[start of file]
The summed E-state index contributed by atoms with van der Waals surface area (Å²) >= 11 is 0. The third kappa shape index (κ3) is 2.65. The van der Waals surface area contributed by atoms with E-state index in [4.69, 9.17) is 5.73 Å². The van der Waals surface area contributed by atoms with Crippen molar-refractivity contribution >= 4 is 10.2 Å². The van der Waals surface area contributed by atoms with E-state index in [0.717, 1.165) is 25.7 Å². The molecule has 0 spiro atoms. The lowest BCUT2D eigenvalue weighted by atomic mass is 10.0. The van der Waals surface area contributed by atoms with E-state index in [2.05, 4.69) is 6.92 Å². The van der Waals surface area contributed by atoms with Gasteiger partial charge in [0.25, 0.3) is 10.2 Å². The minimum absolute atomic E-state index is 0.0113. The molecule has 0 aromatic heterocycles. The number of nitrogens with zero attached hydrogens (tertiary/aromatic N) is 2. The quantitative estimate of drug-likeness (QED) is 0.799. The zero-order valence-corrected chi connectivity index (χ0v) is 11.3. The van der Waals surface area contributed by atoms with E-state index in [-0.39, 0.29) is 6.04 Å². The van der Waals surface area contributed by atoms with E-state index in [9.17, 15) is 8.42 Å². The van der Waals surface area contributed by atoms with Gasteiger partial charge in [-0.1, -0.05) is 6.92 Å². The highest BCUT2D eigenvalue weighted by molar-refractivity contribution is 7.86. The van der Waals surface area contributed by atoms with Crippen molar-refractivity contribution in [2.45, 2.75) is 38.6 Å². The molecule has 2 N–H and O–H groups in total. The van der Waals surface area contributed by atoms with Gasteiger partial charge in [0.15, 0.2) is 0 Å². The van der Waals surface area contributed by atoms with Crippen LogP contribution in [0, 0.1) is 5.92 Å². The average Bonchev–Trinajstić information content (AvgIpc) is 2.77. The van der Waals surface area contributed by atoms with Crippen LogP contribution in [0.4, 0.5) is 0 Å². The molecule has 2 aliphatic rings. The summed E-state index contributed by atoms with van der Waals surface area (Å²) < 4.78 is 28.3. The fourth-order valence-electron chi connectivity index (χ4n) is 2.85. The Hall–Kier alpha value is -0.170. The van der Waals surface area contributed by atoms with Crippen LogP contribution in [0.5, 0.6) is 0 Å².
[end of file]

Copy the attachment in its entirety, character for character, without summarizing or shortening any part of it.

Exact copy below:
The summed E-state index contributed by atoms with van der Waals surface area (Å²) >= 11 is 0. The third kappa shape index (κ3) is 2.65. The van der Waals surface area contributed by atoms with E-state index in [4.69, 9.17) is 5.73 Å². The van der Waals surface area contributed by atoms with Crippen molar-refractivity contribution >= 4 is 10.2 Å². The van der Waals surface area contributed by atoms with E-state index in [0.717, 1.165) is 25.7 Å². The molecule has 0 spiro atoms. The lowest BCUT2D eigenvalue weighted by atomic mass is 10.0. The van der Waals surface area contributed by atoms with E-state index in [2.05, 4.69) is 6.92 Å². The van der Waals surface area contributed by atoms with Gasteiger partial charge in [0.25, 0.3) is 10.2 Å². The minimum absolute atomic E-state index is 0.0113. The molecule has 0 aromatic heterocycles. The number of nitrogens with zero attached hydrogens (tertiary/aromatic N) is 2. The quantitative estimate of drug-likeness (QED) is 0.799. The zero-order valence-corrected chi connectivity index (χ0v) is 11.3. The van der Waals surface area contributed by atoms with E-state index in [-0.39, 0.29) is 6.04 Å². The van der Waals surface area contributed by atoms with E-state index in [9.17, 15) is 8.42 Å². The van der Waals surface area contributed by atoms with Gasteiger partial charge in [-0.1, -0.05) is 6.92 Å². The highest BCUT2D eigenvalue weighted by molar-refractivity contribution is 7.86. The van der Waals surface area contributed by atoms with Crippen molar-refractivity contribution in [2.45, 2.75) is 38.6 Å². The molecule has 2 N–H and O–H groups in total. The van der Waals surface area contributed by atoms with Gasteiger partial charge in [0.15, 0.2) is 0 Å². The van der Waals surface area contributed by atoms with Crippen LogP contribution in [0, 0.1) is 5.92 Å². The average Bonchev–Trinajstić information content (AvgIpc) is 2.77. The van der Waals surface area contributed by atoms with Crippen LogP contribution in [0.4, 0.5) is 0 Å². The molecule has 2 aliphatic rings. The summed E-state index contributed by atoms with van der Waals surface area (Å²) < 4.78 is 28.3. The fourth-order valence-electron chi connectivity index (χ4n) is 2.85. The Hall–Kier alpha value is -0.170. The van der Waals surface area contributed by atoms with Crippen LogP contribution in [0.5, 0.6) is 0 Å².